Undeterred, I approached Mr. Wingfield following the end of the session.  He answered me by saying, “well.  I’m pro-GMO.”  He made some vague reference to the “successes” of GMO food as the reason for his Franken-tree ferver. (He apparently missed the studies that have come out recently debunking the industry hype about the increased yield of GE crops.)  He did agree, however, that native species of GE trees that could pollinate should not be used.  His opinion was that only non-native GE trees should be used or trees that could not pollinate.  I chose not to argue ecology with him, or to point out that even tree engineers overwhelmingly have concerns about “contamination of non-target organisms” by GE trees, and will not give 100% guarantees that their trees will maintain their sterility permanently.  Or to point out that non-native plantations of eucalyptus, for example, have been a total ecological disaster because they cannot support biodiversity or social needs.

No, I could not bring myself to argue with someone so entrenched in his delusion that GMO tree plantations were the way of the future in the face of all evidence to the contrary.  And that has been the take-away lesson of the World Forestry Congress so far: that timber industry proponents have an amazing ability to rationalize and justify their socially and ecologically destructive paradigm that promotes incessantly growing demand for wood products met through the industrialization of trees–and all under the auspices of protecting forests.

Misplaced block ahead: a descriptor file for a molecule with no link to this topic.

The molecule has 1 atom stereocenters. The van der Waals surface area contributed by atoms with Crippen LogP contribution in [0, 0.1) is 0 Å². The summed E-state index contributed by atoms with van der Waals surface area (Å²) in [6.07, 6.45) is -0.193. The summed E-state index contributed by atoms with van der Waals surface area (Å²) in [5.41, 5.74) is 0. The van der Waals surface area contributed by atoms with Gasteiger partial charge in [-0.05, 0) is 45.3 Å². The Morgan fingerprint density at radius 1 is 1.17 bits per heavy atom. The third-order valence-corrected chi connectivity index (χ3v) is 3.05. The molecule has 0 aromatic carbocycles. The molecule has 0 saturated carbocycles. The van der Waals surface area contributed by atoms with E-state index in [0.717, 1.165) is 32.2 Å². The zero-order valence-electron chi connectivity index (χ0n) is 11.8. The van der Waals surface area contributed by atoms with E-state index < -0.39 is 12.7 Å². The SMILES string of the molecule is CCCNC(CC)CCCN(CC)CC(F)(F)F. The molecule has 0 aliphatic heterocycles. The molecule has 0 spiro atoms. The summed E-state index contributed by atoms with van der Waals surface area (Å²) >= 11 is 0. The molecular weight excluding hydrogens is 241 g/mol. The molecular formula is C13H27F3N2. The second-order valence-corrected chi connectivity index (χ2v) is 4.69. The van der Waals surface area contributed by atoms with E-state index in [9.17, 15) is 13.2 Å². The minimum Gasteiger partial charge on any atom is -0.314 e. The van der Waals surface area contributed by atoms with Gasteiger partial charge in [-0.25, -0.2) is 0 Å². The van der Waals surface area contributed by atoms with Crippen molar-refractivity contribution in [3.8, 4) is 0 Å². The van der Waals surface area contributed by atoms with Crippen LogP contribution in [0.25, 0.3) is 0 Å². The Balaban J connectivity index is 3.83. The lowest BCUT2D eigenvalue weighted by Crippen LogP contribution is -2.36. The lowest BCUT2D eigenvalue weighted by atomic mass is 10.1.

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Reports from World Forestry Congress in Buenos Aires

Banner photo (Plantations Are Not Forests) from last Friday's march:  Petermann/GJEP-GFC

Banner photo (Plantations Are Not Forests) from last Friday’s march: Petermann/GJEP-GFC

This was written on Friday by Global Justice Ecology Project’s Anne Petermann in Buenos Aires, Argentina.  Everyday this week she will be posting an update from the World Forestry Congress on this blog.

16 October

March, Buenos Aires, Argentina

Movements converged today in the heart of Buenos Aires demanding “¡soberanía alimentaria!” (food sovereignty) and also sending a message to the forthcoming World Forestry Congress that “Las Plantaciones no son Bosques” (plantations are not forests).